# How tailed area decided for hypothesis testing?

I have a doubt in basic hypothesis testing. Suppose I have a testing setup as below. I have assumed null hypothesis that my sampling distribution has $$\mu = 60$$, and I get a sample set with sample mean at $$\overline{x} = 62.75$$ Now to evaluate my hypothesis, if discrete distribution, I would simply look up at $$p(\overline{X} = 62.75)$$ and if that is less than $$\alpha$$ we reject null or otherwise.

Since it is continuous, $$p(\overline{X} = 62.75)$$ is 0. But why instead of doing a continuity correction around 62.75, we take all probabilities above 62.75? What is the justification for that?

I am not able to justify why we leave the whole blue area. I understand my alternate hypothesis is $$\mu > 60$$, but not $$\mu > 62.75$$ or something like that. So its confusing.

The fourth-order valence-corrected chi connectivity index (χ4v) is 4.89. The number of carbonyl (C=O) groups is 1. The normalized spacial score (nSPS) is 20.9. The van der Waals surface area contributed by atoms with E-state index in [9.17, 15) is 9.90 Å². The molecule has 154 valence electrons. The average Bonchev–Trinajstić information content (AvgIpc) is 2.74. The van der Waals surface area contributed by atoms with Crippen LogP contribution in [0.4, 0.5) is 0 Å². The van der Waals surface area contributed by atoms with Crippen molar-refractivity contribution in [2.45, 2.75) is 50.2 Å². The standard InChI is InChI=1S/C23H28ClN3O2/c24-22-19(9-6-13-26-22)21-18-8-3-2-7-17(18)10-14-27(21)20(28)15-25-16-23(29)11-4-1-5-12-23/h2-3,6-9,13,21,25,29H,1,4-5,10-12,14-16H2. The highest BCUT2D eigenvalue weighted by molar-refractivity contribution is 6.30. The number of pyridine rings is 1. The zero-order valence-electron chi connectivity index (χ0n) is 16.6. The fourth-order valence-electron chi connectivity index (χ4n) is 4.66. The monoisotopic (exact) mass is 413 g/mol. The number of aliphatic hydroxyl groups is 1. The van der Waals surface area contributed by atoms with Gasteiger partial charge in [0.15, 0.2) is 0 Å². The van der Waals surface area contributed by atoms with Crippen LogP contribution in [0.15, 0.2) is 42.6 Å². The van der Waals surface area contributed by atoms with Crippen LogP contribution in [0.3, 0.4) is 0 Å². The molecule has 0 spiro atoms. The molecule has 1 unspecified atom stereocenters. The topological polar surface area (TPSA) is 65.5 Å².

Kindly clarify.

• How would you apply a countinuity correction on a continuous scale? Infinitesimally small intervals will give you infinitesimally small values. Large intervals just make no sense, there is no justification for them. Oct 4 '18 at 14:05
• So we apply right tail area because continuity correction is not possible? Oct 4 '18 at 14:18
• about continuity correction: people.stern.nyu.edu/jsimonof/classes/1305/pdf/contcorr.pdf Oct 4 '18 at 14:22